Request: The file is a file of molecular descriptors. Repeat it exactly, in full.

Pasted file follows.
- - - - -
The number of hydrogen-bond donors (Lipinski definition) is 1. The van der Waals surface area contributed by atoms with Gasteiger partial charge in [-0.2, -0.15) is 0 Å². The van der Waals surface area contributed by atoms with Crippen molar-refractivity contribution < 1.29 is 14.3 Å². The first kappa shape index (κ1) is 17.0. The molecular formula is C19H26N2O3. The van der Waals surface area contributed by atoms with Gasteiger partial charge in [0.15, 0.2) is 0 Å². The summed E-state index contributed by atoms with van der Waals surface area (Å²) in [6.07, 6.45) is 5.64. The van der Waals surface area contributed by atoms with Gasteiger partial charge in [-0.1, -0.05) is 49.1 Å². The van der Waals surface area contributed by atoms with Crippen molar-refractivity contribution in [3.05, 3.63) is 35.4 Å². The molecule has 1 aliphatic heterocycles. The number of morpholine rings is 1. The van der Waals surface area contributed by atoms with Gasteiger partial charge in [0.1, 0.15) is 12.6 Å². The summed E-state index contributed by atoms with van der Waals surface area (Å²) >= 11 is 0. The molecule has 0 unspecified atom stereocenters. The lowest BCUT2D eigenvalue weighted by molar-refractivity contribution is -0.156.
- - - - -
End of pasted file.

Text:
The number of hydrogen-bond donors (Lipinski definition) is 1. The van der Waals surface area contributed by atoms with Gasteiger partial charge in [-0.2, -0.15) is 0 Å². The van der Waals surface area contributed by atoms with Crippen molar-refractivity contribution < 1.29 is 14.3 Å². The first kappa shape index (κ1) is 17.0. The molecular formula is C19H26N2O3. The van der Waals surface area contributed by atoms with Gasteiger partial charge in [0.15, 0.2) is 0 Å². The summed E-state index contributed by atoms with van der Waals surface area (Å²) in [6.07, 6.45) is 5.64. The van der Waals surface area contributed by atoms with Gasteiger partial charge in [-0.1, -0.05) is 49.1 Å². The van der Waals surface area contributed by atoms with Crippen molar-refractivity contribution in [3.05, 3.63) is 35.4 Å². The molecule has 1 aliphatic heterocycles. The number of morpholine rings is 1. The van der Waals surface area contributed by atoms with Gasteiger partial charge in [0.1, 0.15) is 12.6 Å². The summed E-state index contributed by atoms with van der Waals surface area (Å²) >= 11 is 0. The molecule has 0 unspecified atom stereocenters. The lowest BCUT2D eigenvalue weighted by molar-refractivity contribution is -0.156.